Financial Health in Uncertain Times

Ways to help keep your finances in check during the pandemic.

As the coronavirus crisis stretches toward the summer months, many people have felt the financial pain of reduced portfolio values, as well as the uncertainty about whether things will ever “get back to normal.” But even though you might feel like you have no control over the volatile stock market and the painfully low interest rates, there are some things you can do to help keep your finances in check.

Sorting Out Your Financial Challenges

The coronavirus has been the catalyst for a long list of financial problems, including these serious challenges:

• Temporary or Permanent Job Loss:

Although a loss or reduction in income can be stressful, there are some things you can do to improve incoming cash flow. The first step should be to file for unemployment.

There are two ways that you can apply for unemployment benefits in Texas. One is to contact a Tele-Center by phone at (800) 939-6631. Or, you can apply online by visiting the Texas Workforce Commission’s website at:

Due to the record number of people filing for unemployment, be aware that it has been taking much longer than normal to start receiving these benefits. The good news is that, according to the Texas Workforce Commission, unemployment benefits will be retroactive to early March 2020, when the governor issued a disaster declaration.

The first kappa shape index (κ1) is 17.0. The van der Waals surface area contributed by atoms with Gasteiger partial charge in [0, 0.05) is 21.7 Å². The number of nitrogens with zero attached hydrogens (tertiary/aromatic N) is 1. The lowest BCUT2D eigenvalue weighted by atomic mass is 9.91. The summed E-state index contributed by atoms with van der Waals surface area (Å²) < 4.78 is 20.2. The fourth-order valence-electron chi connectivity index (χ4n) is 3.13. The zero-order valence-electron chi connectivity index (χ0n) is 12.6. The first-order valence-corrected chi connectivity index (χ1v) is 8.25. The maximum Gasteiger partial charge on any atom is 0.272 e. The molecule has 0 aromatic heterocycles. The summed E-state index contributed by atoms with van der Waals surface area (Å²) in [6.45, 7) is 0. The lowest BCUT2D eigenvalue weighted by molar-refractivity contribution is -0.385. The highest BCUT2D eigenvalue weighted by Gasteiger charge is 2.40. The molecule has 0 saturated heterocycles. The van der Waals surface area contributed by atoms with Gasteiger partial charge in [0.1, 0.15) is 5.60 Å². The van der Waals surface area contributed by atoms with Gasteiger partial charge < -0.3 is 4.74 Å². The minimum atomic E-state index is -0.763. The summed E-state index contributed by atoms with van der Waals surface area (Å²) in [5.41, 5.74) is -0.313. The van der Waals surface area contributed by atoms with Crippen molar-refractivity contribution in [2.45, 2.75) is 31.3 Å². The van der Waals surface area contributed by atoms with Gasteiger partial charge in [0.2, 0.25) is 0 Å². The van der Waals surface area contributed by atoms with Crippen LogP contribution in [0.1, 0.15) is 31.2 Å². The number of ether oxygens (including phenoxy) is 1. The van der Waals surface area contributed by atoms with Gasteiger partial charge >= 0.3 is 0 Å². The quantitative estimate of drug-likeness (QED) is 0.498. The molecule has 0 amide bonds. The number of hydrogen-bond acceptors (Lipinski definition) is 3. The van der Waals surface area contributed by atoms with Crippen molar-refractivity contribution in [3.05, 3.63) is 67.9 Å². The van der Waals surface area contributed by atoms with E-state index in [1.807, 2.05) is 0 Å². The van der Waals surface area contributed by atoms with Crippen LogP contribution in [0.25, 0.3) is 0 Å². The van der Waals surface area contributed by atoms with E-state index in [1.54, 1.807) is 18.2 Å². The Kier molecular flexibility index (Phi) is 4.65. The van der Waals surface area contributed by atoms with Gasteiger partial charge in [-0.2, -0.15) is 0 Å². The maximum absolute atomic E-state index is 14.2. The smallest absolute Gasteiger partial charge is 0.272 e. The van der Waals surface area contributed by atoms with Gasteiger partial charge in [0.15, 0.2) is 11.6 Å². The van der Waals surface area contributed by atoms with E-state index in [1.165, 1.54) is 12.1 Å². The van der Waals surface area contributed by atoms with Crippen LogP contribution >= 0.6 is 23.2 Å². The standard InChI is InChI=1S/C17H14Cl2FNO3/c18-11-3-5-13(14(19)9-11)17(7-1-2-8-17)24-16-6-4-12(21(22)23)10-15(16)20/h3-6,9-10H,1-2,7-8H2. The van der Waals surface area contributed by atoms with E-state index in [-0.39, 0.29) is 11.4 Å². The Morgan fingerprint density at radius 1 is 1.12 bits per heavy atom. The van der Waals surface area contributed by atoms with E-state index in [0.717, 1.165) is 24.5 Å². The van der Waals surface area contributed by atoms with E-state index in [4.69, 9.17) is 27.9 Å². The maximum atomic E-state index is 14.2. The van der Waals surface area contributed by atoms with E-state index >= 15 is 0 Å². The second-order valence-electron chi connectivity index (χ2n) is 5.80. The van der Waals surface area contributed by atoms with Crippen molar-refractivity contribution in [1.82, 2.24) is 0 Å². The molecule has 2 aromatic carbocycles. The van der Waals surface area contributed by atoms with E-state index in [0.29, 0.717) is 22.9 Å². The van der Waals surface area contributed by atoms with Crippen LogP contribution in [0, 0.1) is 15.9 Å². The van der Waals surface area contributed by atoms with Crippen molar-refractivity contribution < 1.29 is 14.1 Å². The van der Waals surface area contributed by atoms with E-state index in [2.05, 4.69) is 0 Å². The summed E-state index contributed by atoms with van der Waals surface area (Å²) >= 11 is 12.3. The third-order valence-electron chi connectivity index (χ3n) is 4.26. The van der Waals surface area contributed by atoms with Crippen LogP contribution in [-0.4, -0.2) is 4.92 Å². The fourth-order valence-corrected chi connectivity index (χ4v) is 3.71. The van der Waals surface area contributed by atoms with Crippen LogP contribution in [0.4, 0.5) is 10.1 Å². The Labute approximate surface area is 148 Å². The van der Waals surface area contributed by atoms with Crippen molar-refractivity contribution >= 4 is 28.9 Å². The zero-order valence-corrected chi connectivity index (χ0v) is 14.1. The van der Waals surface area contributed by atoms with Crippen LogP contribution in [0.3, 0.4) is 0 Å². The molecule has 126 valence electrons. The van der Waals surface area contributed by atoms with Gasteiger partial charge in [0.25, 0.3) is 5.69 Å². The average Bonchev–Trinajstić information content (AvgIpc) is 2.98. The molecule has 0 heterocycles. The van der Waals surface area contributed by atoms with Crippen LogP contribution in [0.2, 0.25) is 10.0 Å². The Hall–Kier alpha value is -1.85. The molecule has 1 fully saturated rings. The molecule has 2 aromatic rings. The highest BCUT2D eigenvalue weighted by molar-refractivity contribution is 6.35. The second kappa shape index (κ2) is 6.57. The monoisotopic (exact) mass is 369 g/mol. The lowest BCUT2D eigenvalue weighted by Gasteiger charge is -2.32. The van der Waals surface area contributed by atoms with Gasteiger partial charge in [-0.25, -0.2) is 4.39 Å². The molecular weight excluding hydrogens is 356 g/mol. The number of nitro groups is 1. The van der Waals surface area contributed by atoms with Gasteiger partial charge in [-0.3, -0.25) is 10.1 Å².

If you have permanently lost your job and you have a 401(k) or other employer-sponsored retirement plan, you have the standard options regarding those funds: leave the money in your plan (if permitted), roll over the assets to your new employer’s plan (if one is available and rollovers are permitted), roll over the money to an IRA, or cash out the account value. Be sure to consult a qualified financial advisor regarding any of these options in order to prevent unintended tax consequences.

The Coronavirus Aid, Relief, and Economic Security (CARES) Act allows you to access money from a retirement account without incurring the 10-percent early-withdrawal penalty that is typically imposed on those younger than 59½. (Your withdrawal can still be subject to income tax, though). The CARES act also allows in-service distributions up to $100,000 if one has been impacted by the pandemic. If you are unable to “re-contribute” your emergency distribution to another retirement plan or IRA within three years, the new law allows taxes to be paid on the distribution over three years.

Since income loss can also make paying your bills more difficult, you should cut any unnecessary expenses and stick to a budget to help relieve some of your financial challenges.

The Trump administration has suspended federal student-loan payments during the pandemic, as well as interest charges on these types of loans. According to the U.S. Department of Education, all borrowers with federally held student loans will automatically have their interest rate set to zero percent for a period of at least 60 days. Further, these student-loan borrowers will have the option to suspend their payments for at least two months.

You may also be able to lower some of your other monthly financial obligation(s) by taking advantage of lower interest rates and refinancing your mortgage or other debt. Before you refinance any type of loan, though, be sure to compare your overall costs, which oftentimes include application fees, closing costs, and other expenses. Also, even if refinancing makes sense from a lower monthly payment aspect, if the term of the loan is extended, refinancing could still end up costing you more in total interest payments. So make sure that you review all of the potential pros and cons.